PracticeAccounting FirmsRSM Tenon and Crowe Clark AIM higher

RSM Tenon and Crowe Clark AIM higher

RSM Tenon and Crowe Clark Whitehill stand out in Morningstar's quarterly auditor ranking

RSM TENON and Crowe Clark Whitehall are among the winners in ranking specialist Morningstar’s latest quarterly auditor results.

CCW has enjoyed the largest four-year AIM client gain, collecting nine new customers since October 2007 to bring its total to 29, and climbing four places to number nine.

Fiona Hotston Moore, partner and head of corporate business London, said CCW is “delighted”, adding: “Clearly our strategy of consolidating our position in key markets and building our global offering whilst maintaining excellence in client service is paying dividends.”

RSM Tenon enjoyed the largest ranking jump, leapfrogging competitors to move from 20th to 14th place over the same period.

Chief executive Andy Raynor commented: “This is a great result for our audit practice and comes as a result of us aligning to the ever-increasing demands and rigours of audit regulation in the UK. We will continue to look to expand this area of our business, and exploit the many opportunities to grow within the sector.”

Moore Stephens suffered the worst decline, slipping from 12th to 19th place in the list and shedding 12 clients.

However, it is the largest firms that really seem to have suffered when it comes to losing AIM audits.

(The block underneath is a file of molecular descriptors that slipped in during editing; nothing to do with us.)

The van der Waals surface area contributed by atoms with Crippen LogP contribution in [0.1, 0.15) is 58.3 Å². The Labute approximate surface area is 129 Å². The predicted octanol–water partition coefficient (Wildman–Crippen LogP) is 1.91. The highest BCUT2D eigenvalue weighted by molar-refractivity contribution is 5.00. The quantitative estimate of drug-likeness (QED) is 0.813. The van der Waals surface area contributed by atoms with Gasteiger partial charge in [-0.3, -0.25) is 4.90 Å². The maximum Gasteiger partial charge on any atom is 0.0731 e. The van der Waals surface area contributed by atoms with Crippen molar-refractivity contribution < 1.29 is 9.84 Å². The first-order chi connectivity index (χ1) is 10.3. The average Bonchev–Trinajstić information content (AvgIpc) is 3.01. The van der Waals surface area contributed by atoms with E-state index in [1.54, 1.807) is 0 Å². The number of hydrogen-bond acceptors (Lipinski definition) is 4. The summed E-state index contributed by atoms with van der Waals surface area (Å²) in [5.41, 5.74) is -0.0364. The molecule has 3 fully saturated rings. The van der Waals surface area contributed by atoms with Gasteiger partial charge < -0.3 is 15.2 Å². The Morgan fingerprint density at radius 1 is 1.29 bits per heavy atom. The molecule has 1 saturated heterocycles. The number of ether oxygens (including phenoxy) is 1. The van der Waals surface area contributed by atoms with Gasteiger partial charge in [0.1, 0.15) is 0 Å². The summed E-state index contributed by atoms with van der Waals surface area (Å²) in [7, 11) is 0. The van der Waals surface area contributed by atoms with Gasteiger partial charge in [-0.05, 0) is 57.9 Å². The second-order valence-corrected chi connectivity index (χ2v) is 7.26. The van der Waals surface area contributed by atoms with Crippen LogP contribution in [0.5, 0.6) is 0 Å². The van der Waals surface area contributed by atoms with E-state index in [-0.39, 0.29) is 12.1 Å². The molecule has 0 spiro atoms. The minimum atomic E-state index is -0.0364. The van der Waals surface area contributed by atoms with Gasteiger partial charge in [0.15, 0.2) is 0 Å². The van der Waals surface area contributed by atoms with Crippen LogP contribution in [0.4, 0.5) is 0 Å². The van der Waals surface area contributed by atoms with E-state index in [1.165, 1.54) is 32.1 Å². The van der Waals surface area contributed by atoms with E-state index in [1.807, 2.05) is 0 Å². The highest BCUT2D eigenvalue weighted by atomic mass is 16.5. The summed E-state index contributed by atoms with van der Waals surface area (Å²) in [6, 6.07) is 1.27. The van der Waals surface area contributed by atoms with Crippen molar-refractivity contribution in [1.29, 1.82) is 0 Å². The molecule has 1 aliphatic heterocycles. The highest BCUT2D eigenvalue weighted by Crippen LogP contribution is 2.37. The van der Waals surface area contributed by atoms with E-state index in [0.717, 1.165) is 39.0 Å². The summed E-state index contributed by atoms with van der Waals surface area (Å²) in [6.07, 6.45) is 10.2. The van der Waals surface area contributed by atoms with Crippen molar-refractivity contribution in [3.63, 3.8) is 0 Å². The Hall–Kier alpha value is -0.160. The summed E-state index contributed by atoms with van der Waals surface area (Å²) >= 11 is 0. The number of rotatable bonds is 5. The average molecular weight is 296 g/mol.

KPMG dropped the most with 52 clients going elsewhere since 2007 while Ernst & Young lost 45, Baker Tilly relinquished 42 and Grant Thornton bid farewell to 40.

The number of lost AIM audit clients far exceeds those gained by firms, and Morningstar said this is due to large-scale de-listings during the financial crisis. From around 1,350 AIM companies in October 2007, there are just 930 today.

UHY Hacker Young and law firm Trowers & Hamlins said the rate began to fall in 2010, with 10 de-listings in the first quarter, compared to 22 during the final three months of 2009.
Law partner Charles Wilson said: “The delisting crisis appears to be over. Not only do these figures show that AIM is no longer hemorrhaging companies, almost half of those that have delisted are doing so because they have been taken over which is a positive sign for the market after a turbulent eighteen months to say the least.”

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